When you watch a game of tennis today, it is shocking how little it has changed since the first time you ever watched a game. There is a lot of old-world tradition baked into the game. It is a sport for the well-bread children of old money aristocracy. Well-kept tennis courts are frequently found inside tall, locked fencing, or exclusive, gated communities. In low-income neighborhoods, you are more likely to find basketball courts rather than tennis courts. In such places, tennis is much less accessible.
But this is a new age of tennis where the Williams sisters have inspired a whole new generation of players. Tennis has been slow to adopt new technology. But a few companies are out to change that. They are connecting with people who are already familiar with tech, and are just now discovering tennis. With some of the new advances, the game may never be the same.
Imagine a tennis court that can see you, and analyze your play. Now stop imagining, and have a look at the SmartCourt system by PlaySight. USA Today describes it this way:
Like a slimmed down version of the service-line monitor Hawkeye, PlaySight uses high-definition cameras to digitally record and analyze many aspects of a tennis match or training session. And then some.
With five cameras (compared to Hawkeye's eight to 10) strategically placed around a court and no sensors attached to players, PlaySight's technology captures player and ball movement.
It can calculate game statistics, differentiate strokes automatically and process data via an auto-tagging technology with roots from the Israeli military. It even calls lines, blurting out "in" or “out."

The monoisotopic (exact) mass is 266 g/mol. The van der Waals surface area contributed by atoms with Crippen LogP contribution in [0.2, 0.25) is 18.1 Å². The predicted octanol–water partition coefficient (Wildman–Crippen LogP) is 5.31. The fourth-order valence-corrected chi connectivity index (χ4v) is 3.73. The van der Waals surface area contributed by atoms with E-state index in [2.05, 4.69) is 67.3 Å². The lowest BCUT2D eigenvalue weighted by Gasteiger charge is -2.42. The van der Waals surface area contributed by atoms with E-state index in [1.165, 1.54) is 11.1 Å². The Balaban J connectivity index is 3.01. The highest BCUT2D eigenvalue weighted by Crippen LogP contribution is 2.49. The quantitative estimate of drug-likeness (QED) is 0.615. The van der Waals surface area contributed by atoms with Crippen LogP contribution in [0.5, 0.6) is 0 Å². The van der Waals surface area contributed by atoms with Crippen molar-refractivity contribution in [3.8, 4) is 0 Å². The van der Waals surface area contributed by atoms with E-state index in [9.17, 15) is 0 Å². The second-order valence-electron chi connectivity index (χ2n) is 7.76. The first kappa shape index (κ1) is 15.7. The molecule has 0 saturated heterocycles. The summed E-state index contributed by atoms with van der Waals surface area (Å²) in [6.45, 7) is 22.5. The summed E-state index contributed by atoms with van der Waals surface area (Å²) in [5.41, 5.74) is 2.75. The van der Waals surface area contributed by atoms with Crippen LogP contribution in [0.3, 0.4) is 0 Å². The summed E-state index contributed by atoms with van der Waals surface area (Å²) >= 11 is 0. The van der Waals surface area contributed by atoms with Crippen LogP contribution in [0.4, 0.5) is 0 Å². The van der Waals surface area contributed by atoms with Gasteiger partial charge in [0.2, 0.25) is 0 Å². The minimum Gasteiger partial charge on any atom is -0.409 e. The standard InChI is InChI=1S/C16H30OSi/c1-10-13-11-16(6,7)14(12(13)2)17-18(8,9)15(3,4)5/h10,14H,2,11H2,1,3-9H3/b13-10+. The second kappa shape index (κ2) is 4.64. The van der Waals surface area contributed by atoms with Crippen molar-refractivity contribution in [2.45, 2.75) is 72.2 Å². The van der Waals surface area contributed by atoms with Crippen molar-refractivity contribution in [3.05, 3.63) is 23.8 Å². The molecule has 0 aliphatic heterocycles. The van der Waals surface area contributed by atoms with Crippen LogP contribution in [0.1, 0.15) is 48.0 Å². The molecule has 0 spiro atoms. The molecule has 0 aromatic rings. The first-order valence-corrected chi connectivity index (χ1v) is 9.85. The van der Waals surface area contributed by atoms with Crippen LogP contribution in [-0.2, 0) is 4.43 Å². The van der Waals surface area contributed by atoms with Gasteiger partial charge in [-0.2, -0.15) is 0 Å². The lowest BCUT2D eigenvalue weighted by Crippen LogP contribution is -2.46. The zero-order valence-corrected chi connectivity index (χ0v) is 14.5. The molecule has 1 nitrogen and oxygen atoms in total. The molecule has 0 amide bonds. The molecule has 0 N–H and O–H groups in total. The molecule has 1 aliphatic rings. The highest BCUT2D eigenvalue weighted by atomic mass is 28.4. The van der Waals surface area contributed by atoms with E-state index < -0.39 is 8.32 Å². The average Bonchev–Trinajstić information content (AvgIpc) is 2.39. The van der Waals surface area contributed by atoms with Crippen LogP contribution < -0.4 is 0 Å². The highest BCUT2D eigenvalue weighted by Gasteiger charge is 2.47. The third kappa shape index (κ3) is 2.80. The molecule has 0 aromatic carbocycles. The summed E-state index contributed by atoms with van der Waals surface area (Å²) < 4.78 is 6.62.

This system is already being implemented by tennis clubs, trainers, and enthusiasts around the world. Breaking down one’s own game and tendencies is an exciting prospect. But the idea of getting that kind of analytics on top competitors in the tennis world could turn the game on its luddite ear.
While you can pick up new tennis racquets in various sizes, materials, colors, and prices at any number of online stores and retail shops, you would think that there isn’t very much technology can do for the tennis racquet. But besides fashion, not much about them has changed. Look a little deeper, though, and you will find that technology and tennis are combining to make things considerably more interesting than you first imagined. Two products stand out:
Babolat Pure Drive Play Tennis Racquet — This is a tennis racquet with sensors built into the handle. Through bluetooth, it sends information to a smartphone app including the type and number of strokes (forehand, backhand, serve, smash) spin level, ball impact, location, total and effective play time, power, endurance, technique, consistency, energy and rallies.
Zepp Tennis Swing Analyzer — This is a sensor that attaches to any racquet and can:
- Track shot type, power, spin and total court time and active time
- Compare and share your swing data with others
- Track your progress over time
Ball machines have been around for a long time. They are common fixtures at tennis clubs and practice facilities. The problem with these machines is the downtime required for hunting down all the balls and reloading the machine. The PickupWall takes a stab a solving that problem.
It’s most visible feature is a wall of netting you erect in the back of the court behind the serving machine. All balls that make it to the netting are deposited into a trough that runs along the bottom. Those balls are then funneled into a tube that shepherds them back into the machine. Reloading the machine is reduced to kicking the errant balls that didn’t make it, into the trough where they are automatically reloaded.
Tennis has picked up a whole new audience of people who are very comfortable with tech. The Sport is finally getting its long overdue tech makeover.